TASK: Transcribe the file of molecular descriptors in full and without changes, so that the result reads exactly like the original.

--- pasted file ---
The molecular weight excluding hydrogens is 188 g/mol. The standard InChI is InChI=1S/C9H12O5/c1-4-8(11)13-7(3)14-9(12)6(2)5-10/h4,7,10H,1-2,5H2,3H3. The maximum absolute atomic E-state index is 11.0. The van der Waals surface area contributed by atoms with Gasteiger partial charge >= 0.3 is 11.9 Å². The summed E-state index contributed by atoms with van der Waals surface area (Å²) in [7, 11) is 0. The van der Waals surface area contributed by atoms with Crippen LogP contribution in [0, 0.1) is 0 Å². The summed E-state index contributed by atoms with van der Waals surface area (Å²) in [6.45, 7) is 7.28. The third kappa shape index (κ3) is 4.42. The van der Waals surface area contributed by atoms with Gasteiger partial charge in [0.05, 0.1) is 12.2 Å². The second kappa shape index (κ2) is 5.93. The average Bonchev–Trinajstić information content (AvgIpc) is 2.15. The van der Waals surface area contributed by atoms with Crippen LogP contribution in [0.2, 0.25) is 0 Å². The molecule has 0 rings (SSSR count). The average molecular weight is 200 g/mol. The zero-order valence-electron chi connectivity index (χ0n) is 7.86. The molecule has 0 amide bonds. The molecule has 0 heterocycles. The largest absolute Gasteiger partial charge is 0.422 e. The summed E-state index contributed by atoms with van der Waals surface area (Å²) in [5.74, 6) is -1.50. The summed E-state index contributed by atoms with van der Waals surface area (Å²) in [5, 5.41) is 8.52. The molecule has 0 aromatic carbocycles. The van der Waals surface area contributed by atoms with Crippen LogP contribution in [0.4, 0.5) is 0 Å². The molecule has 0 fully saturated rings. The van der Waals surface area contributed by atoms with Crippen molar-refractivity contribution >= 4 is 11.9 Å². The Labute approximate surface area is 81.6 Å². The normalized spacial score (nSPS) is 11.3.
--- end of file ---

The molecular weight excluding hydrogens is 188 g/mol. The standard InChI is InChI=1S/C9H12O5/c1-4-8(11)13-7(3)14-9(12)6(2)5-10/h4,7,10H,1-2,5H2,3H3. The maximum absolute atomic E-state index is 11.0. The van der Waals surface area contributed by atoms with Gasteiger partial charge >= 0.3 is 11.9 Å². The summed E-state index contributed by atoms with van der Waals surface area (Å²) in [7, 11) is 0. The van der Waals surface area contributed by atoms with Crippen LogP contribution in [0, 0.1) is 0 Å². The summed E-state index contributed by atoms with van der Waals surface area (Å²) in [6.45, 7) is 7.28. The third kappa shape index (κ3) is 4.42. The van der Waals surface area contributed by atoms with Gasteiger partial charge in [0.05, 0.1) is 12.2 Å². The second kappa shape index (κ2) is 5.93. The average Bonchev–Trinajstić information content (AvgIpc) is 2.15. The van der Waals surface area contributed by atoms with Crippen LogP contribution in [0.2, 0.25) is 0 Å². The molecule has 0 rings (SSSR count). The average molecular weight is 200 g/mol. The zero-order valence-electron chi connectivity index (χ0n) is 7.86. The molecule has 0 amide bonds. The molecule has 0 heterocycles. The largest absolute Gasteiger partial charge is 0.422 e. The summed E-state index contributed by atoms with van der Waals surface area (Å²) in [5.74, 6) is -1.50. The summed E-state index contributed by atoms with van der Waals surface area (Å²) in [5, 5.41) is 8.52. The molecule has 0 aromatic carbocycles. The van der Waals surface area contributed by atoms with Crippen LogP contribution in [0.4, 0.5) is 0 Å². The molecule has 0 fully saturated rings. The van der Waals surface area contributed by atoms with Crippen molar-refractivity contribution >= 4 is 11.9 Å². The Labute approximate surface area is 81.6 Å². The normalized spacial score (nSPS) is 11.3.